“Unsurprisingly, most of the attempts to challenge the status quo come from the margins and not from positions of power.”

Community design: from trauma to healing

In an industry where people designing the harm are almost always not those who bear the brunt of it, we desperately need a social justice perspective to lead software development and redesign our online experiences. Yet, unsurprisingly, most of the attempts to challenge the status quo come from the margins and not from positions of power.

The collectively envisioned Design Justice framework puts forward principles to rethink design processes and to center people marginalized by design and its users. The Design Justice Network, initiated in Detroit, U.S.A. by 30 designers and community organizers engaged in social justice, draws on liberatory pedagogy practices and Black Feminist Theory.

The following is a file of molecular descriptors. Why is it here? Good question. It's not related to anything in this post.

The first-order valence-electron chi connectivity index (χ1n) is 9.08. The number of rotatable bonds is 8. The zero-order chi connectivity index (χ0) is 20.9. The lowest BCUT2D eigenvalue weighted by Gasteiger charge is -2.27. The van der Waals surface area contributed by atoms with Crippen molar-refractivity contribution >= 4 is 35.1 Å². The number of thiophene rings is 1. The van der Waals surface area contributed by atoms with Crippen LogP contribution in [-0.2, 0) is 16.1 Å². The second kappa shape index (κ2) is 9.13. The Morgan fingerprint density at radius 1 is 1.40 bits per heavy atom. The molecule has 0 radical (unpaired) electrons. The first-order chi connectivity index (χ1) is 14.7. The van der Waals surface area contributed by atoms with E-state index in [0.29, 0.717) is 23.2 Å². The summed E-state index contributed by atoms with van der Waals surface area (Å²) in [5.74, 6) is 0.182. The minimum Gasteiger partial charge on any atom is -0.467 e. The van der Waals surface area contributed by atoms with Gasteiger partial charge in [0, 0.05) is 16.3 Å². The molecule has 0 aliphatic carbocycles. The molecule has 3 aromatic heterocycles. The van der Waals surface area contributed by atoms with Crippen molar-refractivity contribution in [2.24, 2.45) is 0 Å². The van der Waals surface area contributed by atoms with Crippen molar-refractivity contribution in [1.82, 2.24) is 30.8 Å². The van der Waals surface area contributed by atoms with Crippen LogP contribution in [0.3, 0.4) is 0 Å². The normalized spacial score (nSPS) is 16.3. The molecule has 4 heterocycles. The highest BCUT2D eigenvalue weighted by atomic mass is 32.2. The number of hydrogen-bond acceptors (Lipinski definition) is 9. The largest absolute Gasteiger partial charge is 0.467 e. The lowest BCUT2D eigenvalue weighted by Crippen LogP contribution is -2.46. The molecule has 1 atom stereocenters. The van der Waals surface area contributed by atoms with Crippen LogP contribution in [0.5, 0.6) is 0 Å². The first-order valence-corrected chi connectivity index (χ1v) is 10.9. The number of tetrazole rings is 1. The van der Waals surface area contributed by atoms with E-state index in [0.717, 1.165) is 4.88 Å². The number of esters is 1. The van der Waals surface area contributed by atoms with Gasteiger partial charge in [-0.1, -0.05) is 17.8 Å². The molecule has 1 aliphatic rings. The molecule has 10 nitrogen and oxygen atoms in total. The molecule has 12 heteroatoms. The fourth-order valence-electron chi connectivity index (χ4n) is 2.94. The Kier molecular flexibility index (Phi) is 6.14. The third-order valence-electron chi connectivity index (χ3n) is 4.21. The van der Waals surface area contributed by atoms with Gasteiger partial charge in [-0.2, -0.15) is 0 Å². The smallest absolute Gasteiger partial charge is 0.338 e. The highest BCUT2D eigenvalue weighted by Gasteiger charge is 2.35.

It proposes to measure design’s impact by asking: “Who participated in the design process? Who benefited from the design? And who was harmed by design?” These principles guided the development of the social media initiative Lips Social, founded by U.S. social algorithm researcher Annie Brown. The platform originated as a response to communities of sex-positive artists and sex workers fed up with Instagram’s censorship and online harassment. Once on the app, a message greets us, asserting the user’s—and not an algorithm’s—control of what we would prefer to see in the news feed, and asking us to choose between a set of predetermined categories of content such as #selflove or #photography. This seemingly simple design feature reflects the deep respect and understanding of the community it serves. Adding a trigger warning label also mitigates what can constitute traumatic content for the user. Through design and code, Lips Social is helping its community heal, connect, and economically sustain itself.